Some Hon. Senators: Yea.

The Hon. the Speaker: Those opposed to the motion in amendment will please say "nay.''

Some Hon. Senators: Nay.

The Hon. the Speaker: I believe the nays have it.

And two honourable senators having risen:

The Hon. the Speaker: Call in the senators.

Senator Tkachuk: Pursuant to rule 67(1), I ask that the vote be deferred until tomorrow at 5:30 p.m.

The Hon. the Speaker: It is in accordance with the rules.

Senator Mercer: Why not Saturday morning?

Some Hon. Senators: Oh, oh!

The Hon. the Speaker: The vote on the motion in amendment will take place tomorrow at 5:30 p.m., the bells to ring at 5:15 p.m.

Business of the Senate

Hon. Bill Rompkey (Deputy Leader of the Government): Would His Honour ask if there would be a consensus to suspend the sitting now to the call of the Chair for the purpose of Royal Assent later this evening? It had been agreed that we would have Royal Assent, and it is in process at the moment. I would seek agreement to suspend the sitting to the call of the Chair for that purpose.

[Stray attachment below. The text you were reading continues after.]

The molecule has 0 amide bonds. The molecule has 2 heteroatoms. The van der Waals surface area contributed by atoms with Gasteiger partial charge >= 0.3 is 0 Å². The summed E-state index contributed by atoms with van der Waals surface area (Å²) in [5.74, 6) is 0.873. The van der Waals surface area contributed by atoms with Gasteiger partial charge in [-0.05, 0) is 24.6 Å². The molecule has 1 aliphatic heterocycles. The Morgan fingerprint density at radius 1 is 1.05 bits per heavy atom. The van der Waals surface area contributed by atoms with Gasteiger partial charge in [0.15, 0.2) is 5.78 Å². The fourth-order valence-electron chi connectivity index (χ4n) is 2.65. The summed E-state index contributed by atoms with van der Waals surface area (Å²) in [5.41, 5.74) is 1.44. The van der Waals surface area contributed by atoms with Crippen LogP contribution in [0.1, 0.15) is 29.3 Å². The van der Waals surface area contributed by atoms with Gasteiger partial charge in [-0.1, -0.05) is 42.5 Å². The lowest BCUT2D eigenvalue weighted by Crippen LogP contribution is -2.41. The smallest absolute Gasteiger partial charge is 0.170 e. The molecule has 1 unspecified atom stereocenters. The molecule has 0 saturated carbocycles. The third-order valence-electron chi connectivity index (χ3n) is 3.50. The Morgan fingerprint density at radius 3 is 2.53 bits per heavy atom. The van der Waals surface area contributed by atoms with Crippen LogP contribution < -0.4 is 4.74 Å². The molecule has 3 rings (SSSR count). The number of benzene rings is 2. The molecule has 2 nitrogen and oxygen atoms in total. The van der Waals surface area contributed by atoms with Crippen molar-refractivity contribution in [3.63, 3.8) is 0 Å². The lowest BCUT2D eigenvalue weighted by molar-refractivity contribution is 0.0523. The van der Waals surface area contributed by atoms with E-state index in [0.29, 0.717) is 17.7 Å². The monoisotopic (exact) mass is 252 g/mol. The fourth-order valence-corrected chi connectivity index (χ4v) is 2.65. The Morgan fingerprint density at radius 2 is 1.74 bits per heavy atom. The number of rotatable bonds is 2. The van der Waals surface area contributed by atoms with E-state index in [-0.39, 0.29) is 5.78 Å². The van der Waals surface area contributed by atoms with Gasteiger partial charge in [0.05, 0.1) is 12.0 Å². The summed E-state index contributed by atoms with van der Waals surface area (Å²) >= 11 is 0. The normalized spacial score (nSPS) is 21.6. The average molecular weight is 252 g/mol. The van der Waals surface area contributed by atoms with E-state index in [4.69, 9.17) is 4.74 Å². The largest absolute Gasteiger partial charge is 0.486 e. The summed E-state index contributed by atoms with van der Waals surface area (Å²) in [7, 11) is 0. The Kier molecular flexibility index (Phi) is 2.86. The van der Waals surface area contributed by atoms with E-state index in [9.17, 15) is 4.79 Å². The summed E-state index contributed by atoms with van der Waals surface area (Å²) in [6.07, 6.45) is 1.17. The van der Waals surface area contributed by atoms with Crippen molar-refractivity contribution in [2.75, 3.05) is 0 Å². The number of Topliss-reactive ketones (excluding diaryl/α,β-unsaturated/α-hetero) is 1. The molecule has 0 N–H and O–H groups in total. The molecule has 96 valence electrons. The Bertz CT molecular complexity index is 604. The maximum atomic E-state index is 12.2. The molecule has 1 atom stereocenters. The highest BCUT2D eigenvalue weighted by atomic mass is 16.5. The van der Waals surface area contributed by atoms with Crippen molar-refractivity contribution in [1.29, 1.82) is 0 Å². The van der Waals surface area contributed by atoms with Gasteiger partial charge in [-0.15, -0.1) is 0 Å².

Senator Forrestall: When will it be?

Senator Rompkey: At 7:30 p.m.

Hon. Noël A. Kinsella (Deputy Leader of the Opposition): Honourable senators, in 12 minutes it will be six o'clock and we could be asking for agreement to not see the clock. My understanding is that Her Excellency is signing, by written assent, a number of bills at seven o'clock and the message should be back here at about 7:15 p.m., if we understand the phrase, "to the call of the Chair'' to mean around 7:15 p.m.

Senator Rompkey: Agreed.

The Hon. the Speaker: To clarify, my understanding of the agreement is that we now suspend our proceedings to reassemble at the call of the Chair, which will be at approximately 7:15 p.m. Perhaps we should have the bells ring five minutes prior to 7:15 p.m.

Hon. John Lynch-Staunton (Leader of the Opposition): Can we not be given a time certain? That would be much easier.

Senator Rompkey: If everyone understands that we must be here at 7:15 p.m, that would be preferable. If His Honour returns to the Chair at 7:15 p.m., and we all understand that we must be here, that would be better.

The Hon. the Speaker: Is it agreed that the sitting be suspended to the call of the Chair at 7:15 p.m.?

Hon. Senators: Agreed.